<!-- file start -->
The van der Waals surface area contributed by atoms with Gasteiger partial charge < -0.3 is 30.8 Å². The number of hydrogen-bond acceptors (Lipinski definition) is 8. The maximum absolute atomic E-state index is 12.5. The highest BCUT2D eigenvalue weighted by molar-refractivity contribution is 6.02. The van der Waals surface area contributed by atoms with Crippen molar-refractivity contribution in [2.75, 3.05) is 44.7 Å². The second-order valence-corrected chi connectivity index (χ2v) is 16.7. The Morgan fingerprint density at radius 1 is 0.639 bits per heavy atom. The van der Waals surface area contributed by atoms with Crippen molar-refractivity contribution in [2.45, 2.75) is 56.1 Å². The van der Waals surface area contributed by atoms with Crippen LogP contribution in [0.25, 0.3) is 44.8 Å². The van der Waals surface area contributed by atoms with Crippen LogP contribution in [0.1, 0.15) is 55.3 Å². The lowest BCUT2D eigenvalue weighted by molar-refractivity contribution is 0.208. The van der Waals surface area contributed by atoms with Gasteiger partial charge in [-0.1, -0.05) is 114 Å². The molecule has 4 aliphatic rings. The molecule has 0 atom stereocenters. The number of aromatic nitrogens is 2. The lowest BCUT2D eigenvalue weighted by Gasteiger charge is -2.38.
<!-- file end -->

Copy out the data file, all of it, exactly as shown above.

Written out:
The van der Waals surface area contributed by atoms with Gasteiger partial charge < -0.3 is 30.8 Å². The number of hydrogen-bond acceptors (Lipinski definition) is 8. The maximum absolute atomic E-state index is 12.5. The highest BCUT2D eigenvalue weighted by molar-refractivity contribution is 6.02. The van der Waals surface area contributed by atoms with Crippen molar-refractivity contribution in [2.75, 3.05) is 44.7 Å². The second-order valence-corrected chi connectivity index (χ2v) is 16.7. The Morgan fingerprint density at radius 1 is 0.639 bits per heavy atom. The van der Waals surface area contributed by atoms with Crippen molar-refractivity contribution in [2.45, 2.75) is 56.1 Å². The van der Waals surface area contributed by atoms with Crippen LogP contribution in [0.25, 0.3) is 44.8 Å². The van der Waals surface area contributed by atoms with Crippen LogP contribution in [0.1, 0.15) is 55.3 Å². The lowest BCUT2D eigenvalue weighted by molar-refractivity contribution is 0.208. The van der Waals surface area contributed by atoms with Gasteiger partial charge in [-0.1, -0.05) is 114 Å². The molecule has 4 aliphatic rings. The molecule has 0 atom stereocenters. The number of aromatic nitrogens is 2. The lowest BCUT2D eigenvalue weighted by Gasteiger charge is -2.38.